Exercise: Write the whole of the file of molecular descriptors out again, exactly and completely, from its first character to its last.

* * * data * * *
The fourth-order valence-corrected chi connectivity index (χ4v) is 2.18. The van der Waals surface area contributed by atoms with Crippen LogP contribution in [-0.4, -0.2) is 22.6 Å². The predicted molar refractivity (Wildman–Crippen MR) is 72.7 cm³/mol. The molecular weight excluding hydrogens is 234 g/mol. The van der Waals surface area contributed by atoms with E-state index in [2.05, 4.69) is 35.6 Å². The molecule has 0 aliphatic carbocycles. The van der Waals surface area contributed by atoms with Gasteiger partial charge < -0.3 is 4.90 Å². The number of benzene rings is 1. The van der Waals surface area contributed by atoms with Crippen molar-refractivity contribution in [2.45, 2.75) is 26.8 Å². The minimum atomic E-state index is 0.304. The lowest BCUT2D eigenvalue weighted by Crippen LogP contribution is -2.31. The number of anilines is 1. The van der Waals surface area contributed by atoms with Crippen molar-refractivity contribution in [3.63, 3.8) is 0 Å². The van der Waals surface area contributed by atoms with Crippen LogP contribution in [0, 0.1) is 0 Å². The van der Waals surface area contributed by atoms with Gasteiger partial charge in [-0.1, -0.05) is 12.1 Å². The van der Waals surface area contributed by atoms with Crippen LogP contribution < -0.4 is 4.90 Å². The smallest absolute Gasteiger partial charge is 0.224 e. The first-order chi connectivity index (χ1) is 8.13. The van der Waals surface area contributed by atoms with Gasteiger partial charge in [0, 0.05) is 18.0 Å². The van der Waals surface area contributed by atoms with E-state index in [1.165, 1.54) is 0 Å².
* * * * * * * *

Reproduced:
The fourth-order valence-corrected chi connectivity index (χ4v) is 2.18. The van der Waals surface area contributed by atoms with Crippen LogP contribution in [-0.4, -0.2) is 22.6 Å². The predicted molar refractivity (Wildman–Crippen MR) is 72.7 cm³/mol. The molecular weight excluding hydrogens is 234 g/mol. The van der Waals surface area contributed by atoms with E-state index in [2.05, 4.69) is 35.6 Å². The molecule has 0 aliphatic carbocycles. The van der Waals surface area contributed by atoms with Gasteiger partial charge < -0.3 is 4.90 Å². The number of benzene rings is 1. The van der Waals surface area contributed by atoms with Crippen molar-refractivity contribution in [2.45, 2.75) is 26.8 Å². The minimum atomic E-state index is 0.304. The lowest BCUT2D eigenvalue weighted by Crippen LogP contribution is -2.31. The number of anilines is 1. The van der Waals surface area contributed by atoms with Crippen molar-refractivity contribution in [3.63, 3.8) is 0 Å². The van der Waals surface area contributed by atoms with Crippen LogP contribution in [0, 0.1) is 0 Å². The van der Waals surface area contributed by atoms with Gasteiger partial charge in [-0.1, -0.05) is 12.1 Å². The van der Waals surface area contributed by atoms with Crippen LogP contribution < -0.4 is 4.90 Å². The smallest absolute Gasteiger partial charge is 0.224 e. The first-order chi connectivity index (χ1) is 8.13. The van der Waals surface area contributed by atoms with Gasteiger partial charge in [0, 0.05) is 18.0 Å². The van der Waals surface area contributed by atoms with E-state index in [1.165, 1.54) is 0 Å².